4. Christ shows us that enemy-love is the heart of the gospel. While we were yet enemies, Christdied for us (Rom. 5:8, 10). We are to show love to our enemies even as we believe God in Christ has shown love to us and the whole world. Enemy-love does not mean capitulating to hostileagendas or domination. It does mean refusing to demonize any human being created in God’s image.

We reject the false teaching that any human being can be defined as outside the law’s protection.We reject the demonization of perceived enemies, which only paves the way to abuse; and we reject the mistreatment of prisoners, regardless of supposed benefits to their captors.

5. Christ teaches us that humility is the virtue befitting forgiven sinners. It tempers all politicaldisagreements, and it allows that our own political perceptions, in a complex world, may be wrong.

We reject the false teaching that those who are not for our nation politically are against it or thatthose who fundamentally question American policies must be with the “evil-doers.” Such crude distinctions, especially when used by Christians, are expressions of the Manichaean heresy, inwhich the world is divided into forces of absolute good and absolute evil.

The Lord Jesus Christ is either authoritative for Christians, or he is not. His Lordship cannot beset aside by any earthly power. His words may not be distorted for propagandistic purposes. No nation-state may usurp the place of God.

We believe that acknowledging these truths is indispensable for followers of Christ. We urgethem to remember these principles in making their decisions as citizens. Peacemaking is central to our vocation in a troubled world where Christ is Lord.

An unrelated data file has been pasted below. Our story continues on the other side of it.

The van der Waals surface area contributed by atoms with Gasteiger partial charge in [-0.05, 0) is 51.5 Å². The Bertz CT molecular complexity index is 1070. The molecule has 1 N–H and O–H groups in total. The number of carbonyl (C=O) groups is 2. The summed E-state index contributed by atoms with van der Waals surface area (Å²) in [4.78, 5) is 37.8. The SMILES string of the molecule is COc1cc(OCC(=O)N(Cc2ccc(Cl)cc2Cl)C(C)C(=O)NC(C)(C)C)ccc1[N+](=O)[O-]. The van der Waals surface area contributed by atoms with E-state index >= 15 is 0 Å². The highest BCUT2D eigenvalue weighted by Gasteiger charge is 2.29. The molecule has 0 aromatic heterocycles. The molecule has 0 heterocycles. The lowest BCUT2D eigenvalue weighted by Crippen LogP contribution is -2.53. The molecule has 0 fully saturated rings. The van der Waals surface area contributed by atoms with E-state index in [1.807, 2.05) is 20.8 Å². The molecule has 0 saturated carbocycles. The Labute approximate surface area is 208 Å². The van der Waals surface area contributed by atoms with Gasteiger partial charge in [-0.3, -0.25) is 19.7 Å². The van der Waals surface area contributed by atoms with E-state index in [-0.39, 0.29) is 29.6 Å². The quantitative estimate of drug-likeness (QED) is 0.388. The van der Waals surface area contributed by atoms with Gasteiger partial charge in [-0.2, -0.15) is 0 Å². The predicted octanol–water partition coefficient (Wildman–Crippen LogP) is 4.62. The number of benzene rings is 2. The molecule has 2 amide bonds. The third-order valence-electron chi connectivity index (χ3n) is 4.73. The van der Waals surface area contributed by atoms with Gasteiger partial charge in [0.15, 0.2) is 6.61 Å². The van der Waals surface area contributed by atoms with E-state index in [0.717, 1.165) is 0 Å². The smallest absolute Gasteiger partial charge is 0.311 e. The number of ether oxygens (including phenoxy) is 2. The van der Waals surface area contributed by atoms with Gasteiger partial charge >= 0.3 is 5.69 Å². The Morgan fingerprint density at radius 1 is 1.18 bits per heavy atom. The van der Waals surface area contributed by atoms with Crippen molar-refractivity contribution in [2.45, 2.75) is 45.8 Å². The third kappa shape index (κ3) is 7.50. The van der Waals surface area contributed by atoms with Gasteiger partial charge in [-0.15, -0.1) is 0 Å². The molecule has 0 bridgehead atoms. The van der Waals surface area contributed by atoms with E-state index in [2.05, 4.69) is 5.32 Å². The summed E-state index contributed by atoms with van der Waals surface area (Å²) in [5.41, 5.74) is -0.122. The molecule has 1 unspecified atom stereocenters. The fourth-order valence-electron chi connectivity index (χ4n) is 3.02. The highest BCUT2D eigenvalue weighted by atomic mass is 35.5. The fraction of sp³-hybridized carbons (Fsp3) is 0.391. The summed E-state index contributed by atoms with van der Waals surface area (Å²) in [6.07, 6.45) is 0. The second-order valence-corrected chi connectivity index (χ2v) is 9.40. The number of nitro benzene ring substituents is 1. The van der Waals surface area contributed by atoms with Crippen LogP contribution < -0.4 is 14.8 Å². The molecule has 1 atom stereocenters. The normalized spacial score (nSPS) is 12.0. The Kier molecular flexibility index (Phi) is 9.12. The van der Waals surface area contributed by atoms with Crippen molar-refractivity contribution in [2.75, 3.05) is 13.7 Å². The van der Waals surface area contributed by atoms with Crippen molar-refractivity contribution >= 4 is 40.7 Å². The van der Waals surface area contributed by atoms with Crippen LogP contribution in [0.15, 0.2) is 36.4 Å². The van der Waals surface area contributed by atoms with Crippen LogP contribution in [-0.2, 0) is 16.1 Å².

Published by

Wess

...is the William R. Rogers Director of Friends Center and Quaker Studies at Guilford College in Greensboro, NC., PhD in Intercultural Studies from Fuller Theological Seminary, served as a "released minister" at Camas Friends Church, and father of three. He enjoys sketchnoting, sharing conversation over coffee with a friend, listening to vinyl and writing creative nonfiction.

One thought on “A short article concerning Christ-based beliefs in a time of war.”

  1. It’s about time someone spoke the truth about the wickedness of violent conflict and the Christian duty to love our enemies and to fight against evil with good. (Hint: good does not issue forth from the muzzle of a cannon.)

    “Give unto Ceasar that which is Ceasar’s…” … i.e., the money, yes, but loyalty is not something that belongs to Ceasar—our allegiance belongs to the King, to God alone.

    What part of “the kings of the earth” and “the ruler of this world” do we Christians not understand?

    “Why did the heathen rage, and the kings of the earth imagine a vain thing? Why did they plot together against Our Lord and His Messiah?”

    One looks in vain for any exception to the above blanket rebuke.

    I was beginning to think there was no one else left who could see the blinders that the church has been wearing ever since Constantine called Jesus a liar.

    We need more of those who are “valiant for the truth,” and far fewer of those who insist on being “practical.”

    It is clearly going to be an uphill struggle the whole way. We need every kind of help we can get. And to be willing to speak the truth unmingled with placating cowardice even when we are a majority of one and the easily offended are in a fit of rage.

    It’s time we stopped acting as though we needed to please the crowd in order to enter the Kingdom of Heaven.

    Who, being terrified of criticism, can claim to know love?

    Stop making excuses for the hammer and nails that you brought here with you. Lose them. Be the heroic person you have been called to be, you child of the King of Glory. Stop your whining, stand up straight and don’t look back.

    –John